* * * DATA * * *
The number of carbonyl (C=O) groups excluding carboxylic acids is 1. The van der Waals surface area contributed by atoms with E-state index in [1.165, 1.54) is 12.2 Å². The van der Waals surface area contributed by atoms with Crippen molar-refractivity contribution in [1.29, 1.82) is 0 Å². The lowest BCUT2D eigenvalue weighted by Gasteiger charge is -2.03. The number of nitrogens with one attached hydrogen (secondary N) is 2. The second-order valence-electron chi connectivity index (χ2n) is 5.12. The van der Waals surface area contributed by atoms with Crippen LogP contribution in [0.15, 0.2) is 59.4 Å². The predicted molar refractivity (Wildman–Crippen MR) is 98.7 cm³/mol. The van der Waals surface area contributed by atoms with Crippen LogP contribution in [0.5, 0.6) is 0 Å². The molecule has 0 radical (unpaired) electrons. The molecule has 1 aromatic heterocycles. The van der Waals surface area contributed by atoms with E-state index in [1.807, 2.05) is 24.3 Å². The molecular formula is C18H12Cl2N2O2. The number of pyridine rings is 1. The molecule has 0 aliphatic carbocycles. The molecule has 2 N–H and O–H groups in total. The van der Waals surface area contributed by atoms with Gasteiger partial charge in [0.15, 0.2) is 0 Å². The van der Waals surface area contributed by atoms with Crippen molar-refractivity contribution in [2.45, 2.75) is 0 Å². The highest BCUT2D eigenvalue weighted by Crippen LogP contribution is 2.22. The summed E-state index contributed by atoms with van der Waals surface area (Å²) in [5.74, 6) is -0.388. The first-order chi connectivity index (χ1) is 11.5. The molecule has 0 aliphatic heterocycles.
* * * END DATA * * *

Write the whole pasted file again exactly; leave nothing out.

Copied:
The number of carbonyl (C=O) groups excluding carboxylic acids is 1. The van der Waals surface area contributed by atoms with E-state index in [1.165, 1.54) is 12.2 Å². The van der Waals surface area contributed by atoms with Crippen molar-refractivity contribution in [1.29, 1.82) is 0 Å². The lowest BCUT2D eigenvalue weighted by Gasteiger charge is -2.03. The number of nitrogens with one attached hydrogen (secondary N) is 2. The second-order valence-electron chi connectivity index (χ2n) is 5.12. The van der Waals surface area contributed by atoms with Crippen LogP contribution in [0.15, 0.2) is 59.4 Å². The predicted molar refractivity (Wildman–Crippen MR) is 98.7 cm³/mol. The van der Waals surface area contributed by atoms with Crippen LogP contribution in [0.5, 0.6) is 0 Å². The molecule has 0 radical (unpaired) electrons. The molecule has 1 aromatic heterocycles. The van der Waals surface area contributed by atoms with E-state index in [1.807, 2.05) is 24.3 Å². The molecular formula is C18H12Cl2N2O2. The number of pyridine rings is 1. The molecule has 0 aliphatic carbocycles. The molecule has 2 N–H and O–H groups in total. The van der Waals surface area contributed by atoms with Gasteiger partial charge in [0.15, 0.2) is 0 Å². The van der Waals surface area contributed by atoms with Crippen molar-refractivity contribution in [2.45, 2.75) is 0 Å². The highest BCUT2D eigenvalue weighted by Crippen LogP contribution is 2.22. The summed E-state index contributed by atoms with van der Waals surface area (Å²) in [5.74, 6) is -0.388. The first-order chi connectivity index (χ1) is 11.5. The molecule has 0 aliphatic heterocycles.